Pitching to a new client can be challenging for a variety of reasons. Designers must walk a fine line that entails winning the client without compromising their own needs and values. The willingness to do whatever it takes to make the potential client happy seems like a great attitude and a noble, prudent approach, but it doesn’t always have a fairy tale ending. The problem is, if we don’t watch what we say, we can end up making our new project an absolute nightmare. There are some things that we should simply never say to our clients in order to avoid headaches further down the road.
“We’ll Sign the Contract Later”
This friendly, seemingly-innocuous gesture can potentially cause massive headaches down the road. A binding contract is the first thing that you want to get from your clients once you have agreed on terms. Not signing a contract immediately leaves room for less scrupulous clients to (re)negotiate terms in their favor, because you are already committed to the project. They may complain about the price, or that they want more features, or just more for their money in general. You never want to leave an opening for clients to reconsider midway through the project. Signing a contract is good for both sides, because you and the client agree to the same set of clear, specific terms. It is all in writing, so neither party can come back after the fact and make false claims. It is tough to dispute something in writing that has your signature on it.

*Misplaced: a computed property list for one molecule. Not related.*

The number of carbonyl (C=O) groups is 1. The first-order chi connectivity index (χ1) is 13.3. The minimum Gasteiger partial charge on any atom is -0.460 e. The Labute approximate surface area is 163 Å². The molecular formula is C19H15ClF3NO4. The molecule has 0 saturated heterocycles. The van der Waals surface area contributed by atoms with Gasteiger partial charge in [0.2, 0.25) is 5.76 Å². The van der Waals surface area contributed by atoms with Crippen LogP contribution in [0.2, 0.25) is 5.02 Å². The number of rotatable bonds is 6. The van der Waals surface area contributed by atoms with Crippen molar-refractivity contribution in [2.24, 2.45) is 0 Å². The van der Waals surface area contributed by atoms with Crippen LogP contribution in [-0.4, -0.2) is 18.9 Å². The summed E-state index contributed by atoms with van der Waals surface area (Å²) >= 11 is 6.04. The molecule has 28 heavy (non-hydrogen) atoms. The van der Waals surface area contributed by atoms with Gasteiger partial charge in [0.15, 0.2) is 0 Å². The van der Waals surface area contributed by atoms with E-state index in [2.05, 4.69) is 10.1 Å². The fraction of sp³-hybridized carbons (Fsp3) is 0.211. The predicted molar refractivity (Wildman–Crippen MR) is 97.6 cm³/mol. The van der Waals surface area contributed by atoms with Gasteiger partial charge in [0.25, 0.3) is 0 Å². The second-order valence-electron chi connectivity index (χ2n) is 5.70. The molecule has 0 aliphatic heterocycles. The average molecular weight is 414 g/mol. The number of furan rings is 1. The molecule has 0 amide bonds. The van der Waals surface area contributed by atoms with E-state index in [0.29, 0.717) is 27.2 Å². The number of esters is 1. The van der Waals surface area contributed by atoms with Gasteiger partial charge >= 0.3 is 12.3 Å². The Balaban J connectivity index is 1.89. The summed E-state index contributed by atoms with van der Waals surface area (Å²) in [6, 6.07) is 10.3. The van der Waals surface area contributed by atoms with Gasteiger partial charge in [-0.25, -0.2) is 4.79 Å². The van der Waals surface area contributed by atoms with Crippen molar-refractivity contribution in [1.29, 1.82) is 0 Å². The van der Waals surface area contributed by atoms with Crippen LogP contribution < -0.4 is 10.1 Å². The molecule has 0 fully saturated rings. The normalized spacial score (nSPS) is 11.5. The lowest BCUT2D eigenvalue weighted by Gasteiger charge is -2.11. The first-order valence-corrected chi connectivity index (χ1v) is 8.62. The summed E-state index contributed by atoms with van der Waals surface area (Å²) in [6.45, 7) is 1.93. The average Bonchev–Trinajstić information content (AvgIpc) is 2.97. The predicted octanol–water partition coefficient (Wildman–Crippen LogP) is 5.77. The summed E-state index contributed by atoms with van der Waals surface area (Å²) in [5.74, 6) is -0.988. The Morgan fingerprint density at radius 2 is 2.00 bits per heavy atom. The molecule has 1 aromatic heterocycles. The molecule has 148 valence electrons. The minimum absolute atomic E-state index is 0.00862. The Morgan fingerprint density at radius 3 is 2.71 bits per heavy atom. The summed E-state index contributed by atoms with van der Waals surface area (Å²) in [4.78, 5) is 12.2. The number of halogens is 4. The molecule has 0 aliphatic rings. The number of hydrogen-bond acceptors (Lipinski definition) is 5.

This is a huge mistake that a lot of new designers make. You agree on a price and you agree to the work, and then you agreed to make changes to the design until they are happy. It sounds simple enough, right? Unfortunately, this usually ends up being a nightmare for the designer. The reason is that your clients will consider it an open invitation to make indefinite “minor changes” or to alter the content in some way. They may ask to change a color or to use a different picture, or they may try to get you to scrap the design and start all over again under the pretense of “revisions,” and they will expect it for the same price that you originally quoted them.